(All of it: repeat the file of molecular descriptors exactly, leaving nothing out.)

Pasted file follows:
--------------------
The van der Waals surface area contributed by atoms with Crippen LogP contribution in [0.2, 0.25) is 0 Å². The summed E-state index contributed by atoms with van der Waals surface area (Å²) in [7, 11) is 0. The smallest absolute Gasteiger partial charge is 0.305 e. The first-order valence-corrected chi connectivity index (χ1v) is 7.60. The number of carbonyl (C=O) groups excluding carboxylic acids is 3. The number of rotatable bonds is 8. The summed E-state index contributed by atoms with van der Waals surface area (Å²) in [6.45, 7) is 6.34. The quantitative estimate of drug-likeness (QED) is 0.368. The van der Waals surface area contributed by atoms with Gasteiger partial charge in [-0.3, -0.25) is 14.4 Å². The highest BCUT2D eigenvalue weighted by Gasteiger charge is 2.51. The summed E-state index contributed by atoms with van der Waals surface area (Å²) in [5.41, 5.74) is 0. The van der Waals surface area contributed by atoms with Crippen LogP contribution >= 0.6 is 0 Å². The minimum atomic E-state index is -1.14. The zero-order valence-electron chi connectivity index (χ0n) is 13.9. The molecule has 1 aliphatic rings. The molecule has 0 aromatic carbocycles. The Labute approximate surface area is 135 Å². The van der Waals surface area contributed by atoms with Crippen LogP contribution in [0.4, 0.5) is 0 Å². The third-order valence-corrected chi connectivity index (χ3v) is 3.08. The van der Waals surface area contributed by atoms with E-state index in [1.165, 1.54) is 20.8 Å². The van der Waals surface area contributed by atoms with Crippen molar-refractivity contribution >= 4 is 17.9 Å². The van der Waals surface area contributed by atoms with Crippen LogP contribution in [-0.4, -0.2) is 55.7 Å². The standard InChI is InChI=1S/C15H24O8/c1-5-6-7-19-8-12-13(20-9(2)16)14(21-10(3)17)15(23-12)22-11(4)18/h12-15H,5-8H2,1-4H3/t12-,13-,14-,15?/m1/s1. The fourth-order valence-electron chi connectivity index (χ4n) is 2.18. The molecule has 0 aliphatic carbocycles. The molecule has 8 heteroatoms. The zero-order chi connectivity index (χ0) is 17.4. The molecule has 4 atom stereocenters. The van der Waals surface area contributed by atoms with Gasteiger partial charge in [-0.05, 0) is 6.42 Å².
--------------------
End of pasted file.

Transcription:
The van der Waals surface area contributed by atoms with Crippen LogP contribution in [0.2, 0.25) is 0 Å². The summed E-state index contributed by atoms with van der Waals surface area (Å²) in [7, 11) is 0. The smallest absolute Gasteiger partial charge is 0.305 e. The first-order valence-corrected chi connectivity index (χ1v) is 7.60. The number of carbonyl (C=O) groups excluding carboxylic acids is 3. The number of rotatable bonds is 8. The summed E-state index contributed by atoms with van der Waals surface area (Å²) in [6.45, 7) is 6.34. The quantitative estimate of drug-likeness (QED) is 0.368. The van der Waals surface area contributed by atoms with Gasteiger partial charge in [-0.3, -0.25) is 14.4 Å². The highest BCUT2D eigenvalue weighted by Gasteiger charge is 2.51. The summed E-state index contributed by atoms with van der Waals surface area (Å²) in [5.41, 5.74) is 0. The van der Waals surface area contributed by atoms with Crippen LogP contribution >= 0.6 is 0 Å². The minimum atomic E-state index is -1.14. The zero-order valence-electron chi connectivity index (χ0n) is 13.9. The molecule has 1 aliphatic rings. The molecule has 0 aromatic carbocycles. The Labute approximate surface area is 135 Å². The van der Waals surface area contributed by atoms with Crippen LogP contribution in [0.4, 0.5) is 0 Å². The third-order valence-corrected chi connectivity index (χ3v) is 3.08. The van der Waals surface area contributed by atoms with E-state index in [1.165, 1.54) is 20.8 Å². The van der Waals surface area contributed by atoms with Crippen molar-refractivity contribution >= 4 is 17.9 Å². The van der Waals surface area contributed by atoms with Crippen LogP contribution in [-0.4, -0.2) is 55.7 Å². The standard InChI is InChI=1S/C15H24O8/c1-5-6-7-19-8-12-13(20-9(2)16)14(21-10(3)17)15(23-12)22-11(4)18/h12-15H,5-8H2,1-4H3/t12-,13-,14-,15?/m1/s1. The fourth-order valence-electron chi connectivity index (χ4n) is 2.18. The molecule has 0 aliphatic carbocycles. The molecule has 8 heteroatoms. The zero-order chi connectivity index (χ0) is 17.4. The molecule has 4 atom stereocenters. The van der Waals surface area contributed by atoms with Gasteiger partial charge in [-0.05, 0) is 6.42 Å².